These simple English words generate productive conversations; yet are considered most challenging. Here is an example:
At a technology conference, the keynote speaker’s topic was obsolete technology and how advisors must upgrade their obsolete technology, or they will fail. At the end of the presentation, I asked What is the definition of obsolete technology and How will advisors know if their tech is obsolete? After pondering the question, the speaker - who worked for a software company - couldn’t answer. He asked a colleague for help, whose answer was “While we can’t define it, we will know it when we see it.”
Software vendors aren’t the only ones challenged to define their jargon or catchy phrases.
Advisory firms have a language-barrier culture, and their frequent use of buzzwords is one reason. As a technology consultant, I am always prepared to advocate for firms and liaison with vendors. Over the years, I’ve had to advocate also for your staff who don’t understand what you said or requested. Here are two scenarios I frequently experience when talking with advisors:
- Workplace conversations filled with jargon that may not relate to your needs or problems that you’re trying to solve
- Workplace conversations focused on a solution that may not be the right one. Little time is devoted to What, How, and Why.
When staff’s first response is “huh?” as they work on your request, you have a problem. A few changes can create productive conversations and lead your firm to the right solution.
Encourage conversations in English – I frequently hear the phrases “upgrading our tech-stack”, “deliver an amazing client experience”, and “seamlessly streamlined automated processes”. My first response is What do these mean and How do they relate to your firm and your client base? Advisors are challenged to answer and don’t always look to the best place for help – your staff.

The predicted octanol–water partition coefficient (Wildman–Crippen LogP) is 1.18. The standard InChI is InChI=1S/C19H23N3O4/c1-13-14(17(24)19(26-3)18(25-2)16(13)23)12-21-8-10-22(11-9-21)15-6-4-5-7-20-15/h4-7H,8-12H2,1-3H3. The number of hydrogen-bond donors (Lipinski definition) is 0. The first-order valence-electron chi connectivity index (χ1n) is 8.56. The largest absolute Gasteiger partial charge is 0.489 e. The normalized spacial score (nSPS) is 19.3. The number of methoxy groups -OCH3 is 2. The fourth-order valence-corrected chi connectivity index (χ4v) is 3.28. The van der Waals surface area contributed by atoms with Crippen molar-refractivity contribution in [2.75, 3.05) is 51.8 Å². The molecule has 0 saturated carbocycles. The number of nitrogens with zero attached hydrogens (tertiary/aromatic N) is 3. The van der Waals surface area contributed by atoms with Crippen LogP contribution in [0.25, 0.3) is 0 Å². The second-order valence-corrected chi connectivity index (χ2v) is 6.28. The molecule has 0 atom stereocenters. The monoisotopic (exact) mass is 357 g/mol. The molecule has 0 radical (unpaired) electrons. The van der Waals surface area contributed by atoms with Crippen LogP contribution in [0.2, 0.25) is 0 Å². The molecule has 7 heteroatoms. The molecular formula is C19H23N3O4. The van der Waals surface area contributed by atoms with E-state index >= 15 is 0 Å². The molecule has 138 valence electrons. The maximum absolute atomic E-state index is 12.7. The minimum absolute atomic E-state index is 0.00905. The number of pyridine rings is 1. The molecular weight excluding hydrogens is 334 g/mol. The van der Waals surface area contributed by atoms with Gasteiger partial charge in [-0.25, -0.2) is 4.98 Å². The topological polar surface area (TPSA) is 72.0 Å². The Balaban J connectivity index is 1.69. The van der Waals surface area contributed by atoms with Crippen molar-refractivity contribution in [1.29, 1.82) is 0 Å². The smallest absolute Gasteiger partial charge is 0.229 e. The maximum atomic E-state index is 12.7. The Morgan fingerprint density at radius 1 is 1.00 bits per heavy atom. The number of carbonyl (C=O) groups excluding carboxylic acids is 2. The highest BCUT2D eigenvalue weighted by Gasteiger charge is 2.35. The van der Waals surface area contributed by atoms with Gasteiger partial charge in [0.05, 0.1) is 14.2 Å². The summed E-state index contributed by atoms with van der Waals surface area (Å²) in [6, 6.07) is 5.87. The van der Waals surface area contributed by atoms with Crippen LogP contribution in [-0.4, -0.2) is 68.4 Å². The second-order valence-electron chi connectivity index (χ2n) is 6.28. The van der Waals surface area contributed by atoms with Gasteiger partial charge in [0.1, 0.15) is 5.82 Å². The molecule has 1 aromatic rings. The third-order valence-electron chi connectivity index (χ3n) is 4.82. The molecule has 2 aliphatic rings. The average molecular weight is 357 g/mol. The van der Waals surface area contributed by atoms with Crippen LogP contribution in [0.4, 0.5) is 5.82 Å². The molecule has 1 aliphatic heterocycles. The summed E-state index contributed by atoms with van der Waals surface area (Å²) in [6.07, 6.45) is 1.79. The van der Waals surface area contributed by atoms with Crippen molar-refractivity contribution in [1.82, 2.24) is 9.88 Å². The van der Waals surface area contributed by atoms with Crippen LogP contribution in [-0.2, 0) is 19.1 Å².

Staff don’t always understand what you are saying when you use jargon for your requests. However, they do have good firm insights and undersand your client base well. They can explain what new technology features your clients may appreciate, why your CRM (or other tech) is frustrating to work with, and how you can improve processes that have bottlenecks. Let them speak - in English.
Begin your conversations with What and How, and follow-up with Why – Have you ever focused on the solution when making a request ("Let's build out a report with these columns…") only to follow up with “I’m sorry, that’s not what I meant” when your solution was delivered?
Begin with your business need, not the end result. Here is the information (What) I am looking for, How I intend to use it, and Why this is important to me/my clients. Invite staff to ask questions to make sure they deliver what you mean, not just what you said.
Promote a firm culture of colleagues, not subordinates – As a consultant, I’m expected to ask What, How, and Why and better understand your jargon and your requests. Yet, I noticed staff without a “C” in their title don’t seem comfortable asking those questions and ponder your requests without asking because they believe “do as you’re told” is part of your firm’s culture.
You hire staff with good communication and problem-solving skills and then tell them how to do their job while delivering your solution. You use colleagues to discuss ideas and work through problems. Think of staff as colleagues who can help in the same manner. They have more answers than you think.
What, How, and Why – Words everyone understands.
Contact us to discuss your next technology project - using productive language!